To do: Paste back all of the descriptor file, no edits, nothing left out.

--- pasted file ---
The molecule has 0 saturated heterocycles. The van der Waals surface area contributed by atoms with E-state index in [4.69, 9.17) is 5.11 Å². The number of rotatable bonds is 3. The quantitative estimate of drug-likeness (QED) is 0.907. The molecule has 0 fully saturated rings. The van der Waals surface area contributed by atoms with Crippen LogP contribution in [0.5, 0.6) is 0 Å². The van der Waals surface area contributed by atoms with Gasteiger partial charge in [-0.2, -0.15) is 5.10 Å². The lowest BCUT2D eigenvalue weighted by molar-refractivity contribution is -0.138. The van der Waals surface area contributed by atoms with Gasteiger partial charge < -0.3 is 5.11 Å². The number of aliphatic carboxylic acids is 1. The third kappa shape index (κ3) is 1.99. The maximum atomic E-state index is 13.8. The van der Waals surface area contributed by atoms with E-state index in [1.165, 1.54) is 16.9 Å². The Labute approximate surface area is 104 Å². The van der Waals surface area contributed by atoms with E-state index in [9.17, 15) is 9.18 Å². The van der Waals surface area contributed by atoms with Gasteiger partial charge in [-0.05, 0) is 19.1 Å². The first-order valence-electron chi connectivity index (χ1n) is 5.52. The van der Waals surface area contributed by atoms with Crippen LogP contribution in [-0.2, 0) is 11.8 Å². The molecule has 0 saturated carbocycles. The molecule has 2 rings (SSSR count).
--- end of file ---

The molecule has 0 saturated heterocycles. The van der Waals surface area contributed by atoms with E-state index in [4.69, 9.17) is 5.11 Å². The number of rotatable bonds is 3. The quantitative estimate of drug-likeness (QED) is 0.907. The molecule has 0 fully saturated rings. The van der Waals surface area contributed by atoms with Crippen LogP contribution in [0.5, 0.6) is 0 Å². The van der Waals surface area contributed by atoms with Gasteiger partial charge in [-0.2, -0.15) is 5.10 Å². The lowest BCUT2D eigenvalue weighted by molar-refractivity contribution is -0.138. The van der Waals surface area contributed by atoms with Gasteiger partial charge < -0.3 is 5.11 Å². The number of aliphatic carboxylic acids is 1. The third kappa shape index (κ3) is 1.99. The maximum atomic E-state index is 13.8. The van der Waals surface area contributed by atoms with E-state index in [1.165, 1.54) is 16.9 Å². The Labute approximate surface area is 104 Å². The van der Waals surface area contributed by atoms with E-state index in [9.17, 15) is 9.18 Å². The van der Waals surface area contributed by atoms with Gasteiger partial charge in [-0.05, 0) is 19.1 Å². The first-order valence-electron chi connectivity index (χ1n) is 5.52. The van der Waals surface area contributed by atoms with Crippen LogP contribution in [-0.2, 0) is 11.8 Å². The molecule has 0 saturated carbocycles. The molecule has 2 rings (SSSR count).